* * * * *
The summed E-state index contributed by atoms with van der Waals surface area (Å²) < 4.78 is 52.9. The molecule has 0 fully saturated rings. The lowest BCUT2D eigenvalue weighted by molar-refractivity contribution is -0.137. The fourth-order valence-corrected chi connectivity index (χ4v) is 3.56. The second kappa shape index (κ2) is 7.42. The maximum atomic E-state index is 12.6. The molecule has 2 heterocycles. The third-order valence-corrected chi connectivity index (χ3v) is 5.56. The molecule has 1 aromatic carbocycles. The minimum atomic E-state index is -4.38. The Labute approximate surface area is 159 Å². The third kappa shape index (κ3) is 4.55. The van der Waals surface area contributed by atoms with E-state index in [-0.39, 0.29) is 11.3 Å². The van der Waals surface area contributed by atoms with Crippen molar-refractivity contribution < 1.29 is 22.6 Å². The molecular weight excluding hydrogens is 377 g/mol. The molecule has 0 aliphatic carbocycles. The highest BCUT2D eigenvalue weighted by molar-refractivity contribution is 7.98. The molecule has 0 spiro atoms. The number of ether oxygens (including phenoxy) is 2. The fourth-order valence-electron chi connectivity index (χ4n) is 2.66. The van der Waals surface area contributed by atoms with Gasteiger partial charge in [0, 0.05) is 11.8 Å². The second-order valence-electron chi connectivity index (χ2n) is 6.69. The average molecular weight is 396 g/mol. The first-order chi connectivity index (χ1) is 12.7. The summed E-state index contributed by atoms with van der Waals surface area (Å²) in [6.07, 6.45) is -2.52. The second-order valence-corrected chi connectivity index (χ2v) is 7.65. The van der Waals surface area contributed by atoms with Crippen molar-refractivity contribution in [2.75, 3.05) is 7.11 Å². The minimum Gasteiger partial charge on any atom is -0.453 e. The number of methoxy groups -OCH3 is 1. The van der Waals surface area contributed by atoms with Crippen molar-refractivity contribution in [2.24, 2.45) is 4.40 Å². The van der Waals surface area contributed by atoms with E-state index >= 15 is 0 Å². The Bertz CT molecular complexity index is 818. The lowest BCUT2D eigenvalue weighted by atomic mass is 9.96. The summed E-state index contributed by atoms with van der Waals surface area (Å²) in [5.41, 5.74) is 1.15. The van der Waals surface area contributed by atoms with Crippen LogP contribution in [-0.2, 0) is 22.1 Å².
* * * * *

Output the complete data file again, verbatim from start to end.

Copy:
The summed E-state index contributed by atoms with van der Waals surface area (Å²) < 4.78 is 52.9. The molecule has 0 fully saturated rings. The lowest BCUT2D eigenvalue weighted by molar-refractivity contribution is -0.137. The fourth-order valence-corrected chi connectivity index (χ4v) is 3.56. The second kappa shape index (κ2) is 7.42. The maximum atomic E-state index is 12.6. The molecule has 2 heterocycles. The third-order valence-corrected chi connectivity index (χ3v) is 5.56. The molecule has 1 aromatic carbocycles. The minimum atomic E-state index is -4.38. The Labute approximate surface area is 159 Å². The third kappa shape index (κ3) is 4.55. The van der Waals surface area contributed by atoms with E-state index in [-0.39, 0.29) is 11.3 Å². The van der Waals surface area contributed by atoms with Crippen molar-refractivity contribution < 1.29 is 22.6 Å². The molecular weight excluding hydrogens is 377 g/mol. The molecule has 0 aliphatic carbocycles. The highest BCUT2D eigenvalue weighted by molar-refractivity contribution is 7.98. The molecule has 0 spiro atoms. The number of ether oxygens (including phenoxy) is 2. The fourth-order valence-electron chi connectivity index (χ4n) is 2.66. The van der Waals surface area contributed by atoms with Gasteiger partial charge in [0, 0.05) is 11.8 Å². The second-order valence-electron chi connectivity index (χ2n) is 6.69. The average molecular weight is 396 g/mol. The first-order chi connectivity index (χ1) is 12.7. The summed E-state index contributed by atoms with van der Waals surface area (Å²) in [6.07, 6.45) is -2.52. The second-order valence-corrected chi connectivity index (χ2v) is 7.65. The van der Waals surface area contributed by atoms with Crippen molar-refractivity contribution in [2.75, 3.05) is 7.11 Å². The minimum Gasteiger partial charge on any atom is -0.453 e. The number of methoxy groups -OCH3 is 1. The van der Waals surface area contributed by atoms with Crippen molar-refractivity contribution in [2.24, 2.45) is 4.40 Å². The van der Waals surface area contributed by atoms with E-state index >= 15 is 0 Å². The Bertz CT molecular complexity index is 818. The lowest BCUT2D eigenvalue weighted by atomic mass is 9.96. The summed E-state index contributed by atoms with van der Waals surface area (Å²) in [5.41, 5.74) is 1.15. The van der Waals surface area contributed by atoms with Crippen LogP contribution in [-0.2, 0) is 22.1 Å².